There are multiple reasons why an older person may develop addictions in later life. Whether it may be a health issue, a life-changing event that has triggered an emotional downfall, or a side effect of a medication, there's always an explanation – one that you can identify and act upon accordingly.
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Dealing with codeine addiction
Codeine addiction is very common in the UK, especially among the elderly. Codeine is a weak opioid that can either be purchased over-the-counter as a combination pill with paracetamol (co-codamol) or via prescription as codeine phosphate. It is used mainly to relieve mild to moderate pain unaffected by paracetamol and ibuprofen.
Codeine is an addictive substance. As such, you generally shouldn't use it for longer than 72 hours unless instructed to do so by a healthcare professional. The reason behind this is that users can become less susceptible to the effects of codeine, meaning that over time they may require larger doses to elicit the pain-relieving effects. In turn, this builds into dependence, both physical and psychological, which causes the individual to crave codeine despite the consequences of its misuse.
Due to its safety profile in relation to other opioids, codeine is often the painkiller of choice in the elderly. However, the scope of the problem stems from the lack of follow-up after codeine has been initiated, leaving the patient on an unwarranted long-term repeat prescription. If the patient is then not counselled on the short-term use of codeine, they may unintentionally become addicted.
Although no specific pharmacological treatment is available for codeine misuse, management plans are available to help all those addicted to codeine. Anyone troubled by the overuse of codeine should visit their local GP and ask about the available treatment options.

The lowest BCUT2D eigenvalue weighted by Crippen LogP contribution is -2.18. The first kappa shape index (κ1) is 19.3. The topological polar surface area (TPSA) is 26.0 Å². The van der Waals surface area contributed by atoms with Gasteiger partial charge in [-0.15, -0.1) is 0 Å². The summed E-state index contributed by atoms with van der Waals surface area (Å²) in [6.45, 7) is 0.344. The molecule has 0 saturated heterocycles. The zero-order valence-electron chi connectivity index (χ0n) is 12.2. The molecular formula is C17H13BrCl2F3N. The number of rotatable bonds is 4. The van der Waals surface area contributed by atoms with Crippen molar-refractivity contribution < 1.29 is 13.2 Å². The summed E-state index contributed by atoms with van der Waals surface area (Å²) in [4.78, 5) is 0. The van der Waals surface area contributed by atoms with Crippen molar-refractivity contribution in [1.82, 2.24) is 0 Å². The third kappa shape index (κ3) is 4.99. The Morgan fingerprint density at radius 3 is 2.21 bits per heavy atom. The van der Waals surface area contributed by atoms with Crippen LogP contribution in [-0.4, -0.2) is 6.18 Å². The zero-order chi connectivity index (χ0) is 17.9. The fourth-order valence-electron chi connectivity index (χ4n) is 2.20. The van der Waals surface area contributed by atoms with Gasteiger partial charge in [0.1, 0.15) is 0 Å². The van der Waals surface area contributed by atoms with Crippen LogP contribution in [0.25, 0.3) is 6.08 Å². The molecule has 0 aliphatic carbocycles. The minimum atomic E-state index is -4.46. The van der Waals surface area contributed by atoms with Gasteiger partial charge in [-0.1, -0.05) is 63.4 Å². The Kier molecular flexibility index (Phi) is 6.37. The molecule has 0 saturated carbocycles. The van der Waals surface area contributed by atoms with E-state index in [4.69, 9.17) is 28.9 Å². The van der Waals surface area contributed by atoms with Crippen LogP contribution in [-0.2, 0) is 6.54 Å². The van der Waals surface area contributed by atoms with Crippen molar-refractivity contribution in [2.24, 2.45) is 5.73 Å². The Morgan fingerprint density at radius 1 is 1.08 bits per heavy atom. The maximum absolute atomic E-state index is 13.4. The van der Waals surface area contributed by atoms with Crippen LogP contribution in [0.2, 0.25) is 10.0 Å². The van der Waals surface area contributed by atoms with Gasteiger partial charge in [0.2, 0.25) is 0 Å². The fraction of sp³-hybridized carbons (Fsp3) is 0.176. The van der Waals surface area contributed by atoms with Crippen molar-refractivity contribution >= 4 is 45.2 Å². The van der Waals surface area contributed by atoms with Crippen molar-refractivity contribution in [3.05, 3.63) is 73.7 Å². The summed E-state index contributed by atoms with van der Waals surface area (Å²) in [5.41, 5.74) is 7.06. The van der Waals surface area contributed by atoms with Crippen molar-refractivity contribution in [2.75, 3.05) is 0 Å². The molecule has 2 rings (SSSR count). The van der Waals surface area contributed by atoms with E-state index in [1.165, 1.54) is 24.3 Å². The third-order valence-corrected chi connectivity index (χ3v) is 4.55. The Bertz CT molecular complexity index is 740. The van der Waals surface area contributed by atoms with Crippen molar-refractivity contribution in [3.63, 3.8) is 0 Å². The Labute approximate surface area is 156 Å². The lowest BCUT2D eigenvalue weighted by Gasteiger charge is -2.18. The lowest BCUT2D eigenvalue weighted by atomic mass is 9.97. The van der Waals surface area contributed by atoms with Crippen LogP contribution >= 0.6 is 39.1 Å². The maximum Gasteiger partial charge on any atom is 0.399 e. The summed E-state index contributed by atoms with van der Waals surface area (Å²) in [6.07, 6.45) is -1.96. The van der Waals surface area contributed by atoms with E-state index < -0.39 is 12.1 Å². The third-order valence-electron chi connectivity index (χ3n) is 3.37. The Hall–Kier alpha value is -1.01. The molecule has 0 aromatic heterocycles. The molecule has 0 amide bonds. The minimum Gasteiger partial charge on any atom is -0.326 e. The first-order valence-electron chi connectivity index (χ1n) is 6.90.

Dealing with cocaine addiction
For a long time now, cocaine has been used as a purely recreational substance. The drug grew in popularity during the 'Rock-And-Roll' era but has recently been brought back into the spotlight as a party-goer's drug of choice.
Individuals who would have been exposed to cocaine at the peak of its use back in the 1960s would now be well over 50. Although most individuals have left their cocaine habits behind along with the Rock-And-Roll party scene, a few still battle its overuse today.
Cocaine is a stimulant drug that works on the brain's limbic system, which regulates behaviours associated with reward and motivation. When ingested, cocaine induces a surge in neurotransmitter levels that simulate a short-lived moment of euphoria. However, this only lasts 10-15 minutes, after which the user desires another 'hit'.
Signs and symptoms of cocaine overuse and addiction can often mimic common cognitive conditions in the elderly such as dementia. As such, it is common for healthcare providers to overlook cocaine misuse as a possible cause for specific behaviours that older people may portray in a healthcare setting, such as feeling confused or agitated following treatment. Cocaine addiction in the elderly is prevalent, and more needs to be done to facilitate earlier identification and management.